Jeff Bezos, the CEO of Amazon.com, goes on and on about how much he loves his customers. But he’d like you to up your commitment level.
That’s the rationale behind the apparently planned expansion of AmazonTote, a weekly free delivery service, as reported in the Financial Times and elsewhere. Even today, the bulk of Amazon’s customers turn to Amazon.com for holiday gift-giving and purchases of physical media, as its financials show. Amazon.com wants to expand customers’ online shopping into everyday household goods, like diapers, paper towels, and laundry detergent.
Because AmazonTote has only been operating in the Seattle area, there are a lot of misconceptions out there, leading to faulty reporting. AmazonTote offers doorstep deliveries, but not of perishable groceries like milk, as Mashable has suggested. New Yorkers, predictably, have compared it to FreshDirect, a local meat-and-produce delivery service. And those with long memories have said it’s Webvan 2.0, recalling the famous flameout of a nationwide online grocery-delivery service.
Adding to the confusion, AmazonTote is managed by AmazonFresh LLC, an Amazon.com subsidiary which also happens to deliver perishable food items in the Seattle area.
But groceries are the wrong way think about AmazonTote. What it really is: another way to get items to customers faster, cheaper, and more reliably, like Amazon Prime, its free-shipping subscription plan, or Super Saver Shipping, where most purchases over $25 can get shipped slowly for free. With AmazonTote, customers are assigned a delivery day, and at some point during the course of the day, they’ll get their orders delivered in velcro-sealed tote bags. It’s pretty obviously not designed for perishable items, since you can’t pick a time slot.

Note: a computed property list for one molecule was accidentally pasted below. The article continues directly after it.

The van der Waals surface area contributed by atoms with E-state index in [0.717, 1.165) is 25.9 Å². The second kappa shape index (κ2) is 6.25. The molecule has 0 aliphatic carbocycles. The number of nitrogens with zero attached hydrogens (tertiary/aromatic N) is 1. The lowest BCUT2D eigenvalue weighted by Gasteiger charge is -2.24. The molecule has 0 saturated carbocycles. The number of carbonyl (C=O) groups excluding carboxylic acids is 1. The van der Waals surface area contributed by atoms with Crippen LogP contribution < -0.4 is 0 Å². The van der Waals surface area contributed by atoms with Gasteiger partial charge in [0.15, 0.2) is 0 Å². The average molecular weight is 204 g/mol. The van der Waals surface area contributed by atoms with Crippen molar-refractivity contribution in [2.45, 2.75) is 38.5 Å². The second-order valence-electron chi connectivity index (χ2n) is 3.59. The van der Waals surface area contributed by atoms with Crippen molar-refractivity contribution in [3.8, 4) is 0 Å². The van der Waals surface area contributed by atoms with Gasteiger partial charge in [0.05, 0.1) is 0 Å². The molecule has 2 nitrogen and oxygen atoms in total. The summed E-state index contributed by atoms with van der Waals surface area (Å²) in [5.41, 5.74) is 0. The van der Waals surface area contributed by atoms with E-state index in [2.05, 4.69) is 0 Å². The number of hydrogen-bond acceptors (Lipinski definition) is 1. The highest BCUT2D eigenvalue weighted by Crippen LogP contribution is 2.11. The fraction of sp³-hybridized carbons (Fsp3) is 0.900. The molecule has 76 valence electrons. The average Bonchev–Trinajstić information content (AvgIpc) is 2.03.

What’s really interesting is the expansion of AmazonTote in connection with Amazon.com’s purchase of Quidsi, the parent of Diapers.com and Soap.com, which offers free shipping of frequently consumed household items. Before buying Quidsi, Amazon.com introduced Amazon Mom, a competing free-shipping program for similar merchandise.
Besides expanding the kind of items customers purchase and upping the frequency of their buys, AmazonTote could ultimately give Amazon a better handle on shipping costs, a major expense. In the Seattle area, Amazon uses its own trucks to fulfill AmazonTote deliveries, bypassing the postal service, UPS and FedEx. It also doesn’t pack items in boxes, reducing another cost.
The one question, as Amazon.com expands its own delivery services, is whether it will have to collect sales taxes where it rolls trucks, a burden it has so far escaped. (States can impose sales taxes on out-of-state deliveries, but can’t force retailers to collect them, and most consumers don’t bother to pay voluntarily.) Amazon may conclude that some kind of sales-tax reform is inevitable. And with the likes of Walmart expanding in-store pickup of online orders, Amazon will face more competition on the convenience front. That will be Amazon’s new sales pitch: What are you buying this week?